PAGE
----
The Nasdaq Composite, meanwhile, wrapped up 2016 with a net gain of 7.5 percent.
The Dow ended the day down 57.18 points at 19,762. It had been on pace to end the year 14 percent higher, but instead finished only 13.42 percent higher after its first down week since the election.
The S&P fell about 10 points, or about half a percent, on Friday, after ending Thursday down less than a point at 2,249. In order to gain 10 percent for the year, the index had to close at 2,248.33, but it finished at 2,238.83. The index now has four positive years in the past five.
The Nasdaq closed 48.97 points lower on Friday, down 0.9 percent. Still, it notched its fifth positive year in a row for the first time since its five-year streak that ended in 2007.
The best Dow performer year to date ended up being Caterpillar, which gained 36.46 percent. It was followed closely by UnitedHealth, which finished the year up 36.04 percent. Nike was, by far, the worst performer of the year, down 18.67 percent, its worst annual performance since 2008 when it fell 20.61 percent.
The biggest winners of the S&P were energy (up 23.65 percent), financials (up 20.14 percent) and telecom (up 17.81 percent). On the losing side of the S&P, health care was the only sector to finish negative, losing 4.36 percent.
Tobias Levkovich, Citigroup's chief U.S. equity strategist, expects another solid move higher for stocks in 2017, with his target of 2,425 for the S&P 500. He said investors are more hopeful, but not yet overly euphoric.
He expects a better environment for stocks, with an improving economy and better business climate, based on the proposals of the incoming Trump administration.
"There's very little question that a reduced regulatory backdrop with reduced taxes should encourage corporate animal spirits. The two things businesses are most concerned by is high taxation and high regulation," he said.
Energy should no longer be the drag it had been, and that should be another positive for stocks. "[S&P] earnings should grow in the 6 to 7 percent range. Half of that is just energy not being a drag like it was last year," he said.
Oil recovered sharply from its February bottom, where prices traded in the $20s per barrel. U.S. benchmark West Texas intermediate (WTI) crude futures settled down 5 cents at $53.72 and gained 45 percent since January for its best year since 2009.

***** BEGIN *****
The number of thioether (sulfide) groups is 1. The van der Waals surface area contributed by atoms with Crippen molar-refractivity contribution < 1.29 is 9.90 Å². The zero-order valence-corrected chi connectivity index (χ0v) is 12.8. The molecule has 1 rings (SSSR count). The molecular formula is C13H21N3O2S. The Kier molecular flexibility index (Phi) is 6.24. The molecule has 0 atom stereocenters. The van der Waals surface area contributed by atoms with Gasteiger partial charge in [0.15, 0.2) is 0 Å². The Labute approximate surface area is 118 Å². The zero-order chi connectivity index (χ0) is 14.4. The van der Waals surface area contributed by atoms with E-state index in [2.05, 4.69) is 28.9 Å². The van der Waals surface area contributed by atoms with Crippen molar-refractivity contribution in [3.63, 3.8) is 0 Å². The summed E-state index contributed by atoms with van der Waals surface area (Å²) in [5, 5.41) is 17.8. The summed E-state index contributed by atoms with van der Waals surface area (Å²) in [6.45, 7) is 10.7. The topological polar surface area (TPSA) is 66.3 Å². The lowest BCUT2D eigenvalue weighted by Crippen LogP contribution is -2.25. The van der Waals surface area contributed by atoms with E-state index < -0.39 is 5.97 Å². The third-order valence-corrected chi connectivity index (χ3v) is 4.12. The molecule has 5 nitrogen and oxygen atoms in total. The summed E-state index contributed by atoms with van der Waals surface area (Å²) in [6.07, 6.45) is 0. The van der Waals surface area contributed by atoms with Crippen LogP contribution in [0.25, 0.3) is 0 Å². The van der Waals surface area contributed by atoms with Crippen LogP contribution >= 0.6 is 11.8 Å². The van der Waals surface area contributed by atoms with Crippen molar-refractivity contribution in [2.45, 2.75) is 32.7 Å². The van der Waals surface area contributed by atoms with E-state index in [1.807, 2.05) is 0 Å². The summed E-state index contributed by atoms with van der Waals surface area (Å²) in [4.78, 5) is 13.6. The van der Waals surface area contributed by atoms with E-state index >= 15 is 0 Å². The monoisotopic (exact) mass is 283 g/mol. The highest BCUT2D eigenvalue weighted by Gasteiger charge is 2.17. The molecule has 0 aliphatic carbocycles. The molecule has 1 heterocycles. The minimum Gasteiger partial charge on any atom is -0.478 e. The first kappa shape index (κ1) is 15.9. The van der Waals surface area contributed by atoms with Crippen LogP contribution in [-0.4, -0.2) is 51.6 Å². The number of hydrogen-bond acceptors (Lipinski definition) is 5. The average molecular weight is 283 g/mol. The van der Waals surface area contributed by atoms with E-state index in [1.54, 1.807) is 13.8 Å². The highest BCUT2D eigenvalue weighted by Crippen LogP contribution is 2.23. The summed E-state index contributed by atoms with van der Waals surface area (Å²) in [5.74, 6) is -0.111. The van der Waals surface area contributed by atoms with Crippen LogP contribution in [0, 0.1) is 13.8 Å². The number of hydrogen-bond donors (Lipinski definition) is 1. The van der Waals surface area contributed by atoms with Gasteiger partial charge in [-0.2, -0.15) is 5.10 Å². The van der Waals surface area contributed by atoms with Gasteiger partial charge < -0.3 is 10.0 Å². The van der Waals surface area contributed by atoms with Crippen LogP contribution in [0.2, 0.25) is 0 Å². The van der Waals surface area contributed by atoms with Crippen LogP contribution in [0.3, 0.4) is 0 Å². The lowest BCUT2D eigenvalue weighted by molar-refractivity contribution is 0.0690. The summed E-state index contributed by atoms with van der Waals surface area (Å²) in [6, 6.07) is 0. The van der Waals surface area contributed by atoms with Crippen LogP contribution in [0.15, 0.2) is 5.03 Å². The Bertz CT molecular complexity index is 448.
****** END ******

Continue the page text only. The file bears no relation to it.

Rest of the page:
Treasury yields closed lower on Friday, but are up year over year. The 10-year yield closed at 2.446 percent, which was higher than its 2.275 percent close on Dec. 31, 2015. The closed at 1.198 percent.
"This year there's a double incentive not to sell. There's a potential that capital gains rates would be lower next year," said Randy Frederick, Charles Schwab managing director, trading and derivatives.
But Frederick and others said there have been pressures on the market this week, including the rebalancing of stock and bond positions by pension funds.
"You've got portfolio changes. You have professional investors trying to hit benchmarks," he said.
Bespoke Investment Group co-founder Paul Hickey shared his thoughts on 2017 with CNBC.
"In the short term, we may see some optimism next week and into the new year," he said. Short-term optimism, however, may not necessarily translate into gains later into 2017 once things slow down in Washington, he added.
Frederick said the market could see some tax-related selling next week by investors who expect lower capital gains tax rates in 2017. President-elect Donald Trump has said getting rid of the Affordable Care Act is a priority, and that means the additional 3.8 percent add-on to the capital gains tax for some investors would also go away. The capital gains tax rate is 20 percent.
Around the Jan. 20 inauguration may also be a time for selling, as Trump takes office and investors start to look for action on some of his promises, Frederick said. Trump's proposed tax cuts, reduced regulation and infrastructure spending have helped fuel a 5 percent gain in the S&P since the election.
"There's two times to be concerned in January. Economically the backdrop is solid, but you could argue, we'll have a little more volatility," Frederick said.
— CNBC's Chris Hayes and Gina Francolla contributed to this report.